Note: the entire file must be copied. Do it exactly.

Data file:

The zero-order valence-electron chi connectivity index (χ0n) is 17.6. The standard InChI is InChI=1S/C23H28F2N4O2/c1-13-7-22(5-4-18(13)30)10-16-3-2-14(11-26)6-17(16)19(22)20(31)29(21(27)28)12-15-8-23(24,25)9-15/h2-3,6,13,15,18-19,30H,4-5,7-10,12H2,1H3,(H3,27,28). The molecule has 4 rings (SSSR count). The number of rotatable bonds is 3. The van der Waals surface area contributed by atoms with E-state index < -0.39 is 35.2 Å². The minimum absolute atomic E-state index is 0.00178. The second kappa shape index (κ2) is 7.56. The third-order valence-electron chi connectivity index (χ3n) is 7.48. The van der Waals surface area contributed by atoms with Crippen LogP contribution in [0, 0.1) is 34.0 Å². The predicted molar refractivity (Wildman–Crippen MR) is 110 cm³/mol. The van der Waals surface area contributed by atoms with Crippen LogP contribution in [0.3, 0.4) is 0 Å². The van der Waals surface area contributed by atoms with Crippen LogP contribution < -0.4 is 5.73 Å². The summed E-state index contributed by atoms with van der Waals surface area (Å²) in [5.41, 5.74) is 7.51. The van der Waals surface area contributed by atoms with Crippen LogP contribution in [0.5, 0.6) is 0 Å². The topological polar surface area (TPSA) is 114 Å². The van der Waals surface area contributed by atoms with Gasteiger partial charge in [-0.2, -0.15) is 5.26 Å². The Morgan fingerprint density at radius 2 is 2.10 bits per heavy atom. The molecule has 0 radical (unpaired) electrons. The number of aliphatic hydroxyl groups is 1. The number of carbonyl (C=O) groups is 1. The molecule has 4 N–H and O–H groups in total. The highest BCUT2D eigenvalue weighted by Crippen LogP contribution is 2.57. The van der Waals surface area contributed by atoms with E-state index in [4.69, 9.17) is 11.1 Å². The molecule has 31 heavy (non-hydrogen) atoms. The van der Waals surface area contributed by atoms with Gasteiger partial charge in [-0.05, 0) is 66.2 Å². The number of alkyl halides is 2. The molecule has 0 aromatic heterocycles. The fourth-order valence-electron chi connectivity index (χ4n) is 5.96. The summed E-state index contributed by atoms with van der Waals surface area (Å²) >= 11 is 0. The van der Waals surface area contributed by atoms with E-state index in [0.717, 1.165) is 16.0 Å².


The zero-order valence-electron chi connectivity index (χ0n) is 17.6. The standard InChI is InChI=1S/C23H28F2N4O2/c1-13-7-22(5-4-18(13)30)10-16-3-2-14(11-26)6-17(16)19(22)20(31)29(21(27)28)12-15-8-23(24,25)9-15/h2-3,6,13,15,18-19,30H,4-5,7-10,12H2,1H3,(H3,27,28). The molecule has 4 rings (SSSR count). The number of rotatable bonds is 3. The van der Waals surface area contributed by atoms with E-state index < -0.39 is 35.2 Å². The minimum absolute atomic E-state index is 0.00178. The second kappa shape index (κ2) is 7.56. The third-order valence-electron chi connectivity index (χ3n) is 7.48. The van der Waals surface area contributed by atoms with Crippen LogP contribution in [0, 0.1) is 34.0 Å². The predicted molar refractivity (Wildman–Crippen MR) is 110 cm³/mol. The van der Waals surface area contributed by atoms with Crippen LogP contribution in [0.3, 0.4) is 0 Å². The van der Waals surface area contributed by atoms with Crippen LogP contribution < -0.4 is 5.73 Å². The summed E-state index contributed by atoms with van der Waals surface area (Å²) in [5.41, 5.74) is 7.51. The van der Waals surface area contributed by atoms with Crippen LogP contribution in [0.5, 0.6) is 0 Å². The topological polar surface area (TPSA) is 114 Å². The van der Waals surface area contributed by atoms with Gasteiger partial charge in [-0.2, -0.15) is 5.26 Å². The Morgan fingerprint density at radius 2 is 2.10 bits per heavy atom. The molecule has 0 radical (unpaired) electrons. The number of aliphatic hydroxyl groups is 1. The number of carbonyl (C=O) groups is 1. The molecule has 4 N–H and O–H groups in total. The highest BCUT2D eigenvalue weighted by Crippen LogP contribution is 2.57. The van der Waals surface area contributed by atoms with E-state index in [4.69, 9.17) is 11.1 Å². The molecule has 31 heavy (non-hydrogen) atoms. The van der Waals surface area contributed by atoms with Gasteiger partial charge in [-0.05, 0) is 66.2 Å². The number of alkyl halides is 2. The molecule has 0 aromatic heterocycles. The fourth-order valence-electron chi connectivity index (χ4n) is 5.96. The summed E-state index contributed by atoms with van der Waals surface area (Å²) >= 11 is 0. The van der Waals surface area contributed by atoms with E-state index in [0.717, 1.165) is 16.0 Å².